I am happy to announce the release of SharePoint Site Configurator Updated for SharePoint 2010 and packed with a lot of new features!
There were three main reasons for creating the Site Configurator feature:
1. In some scenarios there is a need for being in as much control of the site provisioning process as possible; making sure what gets created in what order.
2. A wish to reuse as much custom functionality as possible.
3. Making site provisioning as easy as possible, because sometimes developers found it hard to use and understand the built-in provisioning mechanisms.
Provisioning site process of SharePoint
The term provisioning is used to describe the process of creating a new SharePoint site and making it available for end-users. There are several steps in the creation process and SharePoint provisions in the following order:
- Global onet.xml
This file defines list templates for hidden lists, list base types, a default definition configuration, and modules that apply globally to the deployment.
- SPSite scoped features defined in site definitions onet.xml, in the order they are defined in the file.
The onet.xml file defined in the site definition can define navigational areas, list templates, document templates, configurations, modules, components, and server e-mail footers used in the site definition to which it corresponds.
- SPSite scoped stapled features, in quasi random order
- SPWeb scoped features defined in onet.xml, in the order they are defined in the file.
- SPWeb scoped stapled features, in quasi random order
- List instances defined in onet.xml
- Modules defined in onet.xml
This is a fairly complex process and it can often be hard to know the method for customizing a site definition. A solution can be right in one scenario and completely wrong in another, making this somewhat confusing.
If you want to catch up on site definitions or other parts of this process take a look at the following links, Site definitions and configurations and How to: Create a Custom Site Definition and Configuration.
Site Configurator is attaching to step 5, as a web stapled feature, as late in the out-of-the-box (OOB) provisioning as possible. Omitting steps 2, 3 and 4 is also recommended and will be the case if you use the blank site definition template as a starting point.
Once the Site Configurator is activated, it reads a siteconfigurations.xml file from its feature folder. The file consists of configuration elements, ie. custom settings, web parts, list instances, other features to activate, and then configures your site according to the specifications.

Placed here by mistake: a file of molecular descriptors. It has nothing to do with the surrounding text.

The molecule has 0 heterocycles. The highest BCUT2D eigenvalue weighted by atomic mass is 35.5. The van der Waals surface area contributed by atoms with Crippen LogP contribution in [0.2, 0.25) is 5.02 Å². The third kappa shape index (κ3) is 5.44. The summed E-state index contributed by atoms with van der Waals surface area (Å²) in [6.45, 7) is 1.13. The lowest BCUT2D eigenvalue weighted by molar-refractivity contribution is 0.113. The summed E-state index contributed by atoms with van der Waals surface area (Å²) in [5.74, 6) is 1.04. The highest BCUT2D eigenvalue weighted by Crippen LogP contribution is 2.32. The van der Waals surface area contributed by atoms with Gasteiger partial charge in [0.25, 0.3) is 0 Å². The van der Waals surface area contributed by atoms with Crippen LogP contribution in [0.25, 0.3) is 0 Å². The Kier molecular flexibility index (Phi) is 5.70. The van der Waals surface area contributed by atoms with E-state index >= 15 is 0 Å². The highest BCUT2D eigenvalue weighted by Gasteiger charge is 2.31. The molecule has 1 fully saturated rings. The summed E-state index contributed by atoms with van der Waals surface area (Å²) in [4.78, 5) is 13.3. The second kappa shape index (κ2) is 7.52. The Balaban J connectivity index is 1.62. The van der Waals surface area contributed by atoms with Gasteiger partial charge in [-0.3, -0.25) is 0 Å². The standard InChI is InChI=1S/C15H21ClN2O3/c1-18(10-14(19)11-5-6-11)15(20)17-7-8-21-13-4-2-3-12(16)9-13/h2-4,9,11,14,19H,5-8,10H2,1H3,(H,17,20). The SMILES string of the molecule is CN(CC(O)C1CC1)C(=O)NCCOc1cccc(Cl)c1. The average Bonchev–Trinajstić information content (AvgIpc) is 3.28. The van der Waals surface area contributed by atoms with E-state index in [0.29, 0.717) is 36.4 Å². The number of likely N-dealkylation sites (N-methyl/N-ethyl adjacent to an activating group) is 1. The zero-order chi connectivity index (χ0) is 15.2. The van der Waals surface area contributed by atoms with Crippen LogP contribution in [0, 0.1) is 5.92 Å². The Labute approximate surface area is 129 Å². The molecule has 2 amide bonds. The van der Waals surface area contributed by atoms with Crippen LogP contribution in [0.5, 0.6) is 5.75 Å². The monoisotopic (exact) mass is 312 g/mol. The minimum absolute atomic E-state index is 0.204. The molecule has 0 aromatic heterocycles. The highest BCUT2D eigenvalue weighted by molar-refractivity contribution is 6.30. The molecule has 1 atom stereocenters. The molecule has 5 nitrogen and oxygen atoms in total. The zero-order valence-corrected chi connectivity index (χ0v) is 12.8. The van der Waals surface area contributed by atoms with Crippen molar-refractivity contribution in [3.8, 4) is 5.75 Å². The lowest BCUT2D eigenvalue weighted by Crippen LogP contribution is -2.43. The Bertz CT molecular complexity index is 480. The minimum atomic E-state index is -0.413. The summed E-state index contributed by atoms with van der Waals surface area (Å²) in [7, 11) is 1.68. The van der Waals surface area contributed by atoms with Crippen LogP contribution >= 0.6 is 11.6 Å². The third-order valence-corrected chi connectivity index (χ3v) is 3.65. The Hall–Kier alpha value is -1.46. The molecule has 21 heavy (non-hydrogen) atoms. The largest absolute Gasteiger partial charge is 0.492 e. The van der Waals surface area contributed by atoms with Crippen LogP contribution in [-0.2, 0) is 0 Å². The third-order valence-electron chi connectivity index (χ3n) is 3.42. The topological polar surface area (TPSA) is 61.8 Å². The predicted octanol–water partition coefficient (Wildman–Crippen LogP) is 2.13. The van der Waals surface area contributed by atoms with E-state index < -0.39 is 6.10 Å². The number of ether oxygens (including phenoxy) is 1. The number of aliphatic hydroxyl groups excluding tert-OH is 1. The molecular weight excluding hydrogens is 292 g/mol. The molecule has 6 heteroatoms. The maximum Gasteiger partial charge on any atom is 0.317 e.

In order to make Site Configurator handle customization of your site, you need to complete three steps with an optional fourth:
1. Create a Site Configurator feature
2. (Optional) Create a new site definition
3. Staple the Site Configurator feature to a site definition.
4. Deploy and create a new site.
Make sure you generate and use your own IDs for the features you create!
The Site Configurator needs to be triggered to start making the configurations of your site. A feature receiver is used as this trigger. The feature simply points to the feature receiver in the “sharepointsiteconfigurator.dll”:
<?xml version="1.0" encoding="utf-8" ?>
ReceiverAssembly="SiteConfigurator, Version=22.214.171.124, Culture=neutral, PublicKeyToken=4d009ee268a83a6d"
<ElementFile Location="SiteConfigurations.xml" />
Also, this feature must contain the “siteconfigurations.xml” file, which defines the configurations to apply. A minimal example:
<?xml version="1.0" encoding="utf-8" ?>
This configuration will apply the theme “Simple” to a new site, if the site is made from the site definition “SITEDEFINITIONEXAMPLE” and configuration number “0” (“#0”)
Creating a new site definition is described on http://msdn.microsoft.com/en-us/library/ms454677(office.14).aspx
On the Codeplex site we’ve included a sample definition which you can use as a starting point, and this site definition is used as reference in this document.
This configuration will apply the theme “Simple” to a new site, if the site is made from the site definition “SITEDEFINITIONEXAMPLE” and configuration
<?xml version="1.0" encoding="utf-8"?>
<!– The feature will be stapled (activated) on all sitedefinitions you list here–>
<FeatureSiteTemplateAssociation Id="499bb3bb-9363-4f3d-a96d-1d69948c2cf3" TemplateName="SiteDefinitionExample#0" />
The ID provided here is the ID of the feature to staple, in this instance the ID of the Site Configurator feature created in step 1.
In the solution available on the project site, a Site Configurator feature and a Farm Stapler are included. You should use these files as examples on how to set up your own solution.
After completing these steps, build your solutions in Visual Studio. This will create .wsp files. Either deploy them with use of Visual Studio, PowerShell or STSADM.exe. The deploy will copy the solution(s) to SharePoint and place the siteconfigurator.dll the GAC (Global Assembly Cache ie. c:\windows\assembly) and the features and their configuration files are deployed to the SharePoint 14 catalog (14 hive).
Creating a new site of the type specified in step 3, will now trigger the Site Configurator and configure the site according to the specifications in the siteconfigurations.xml file.
For more information go to the SharePoint Site Configurator site.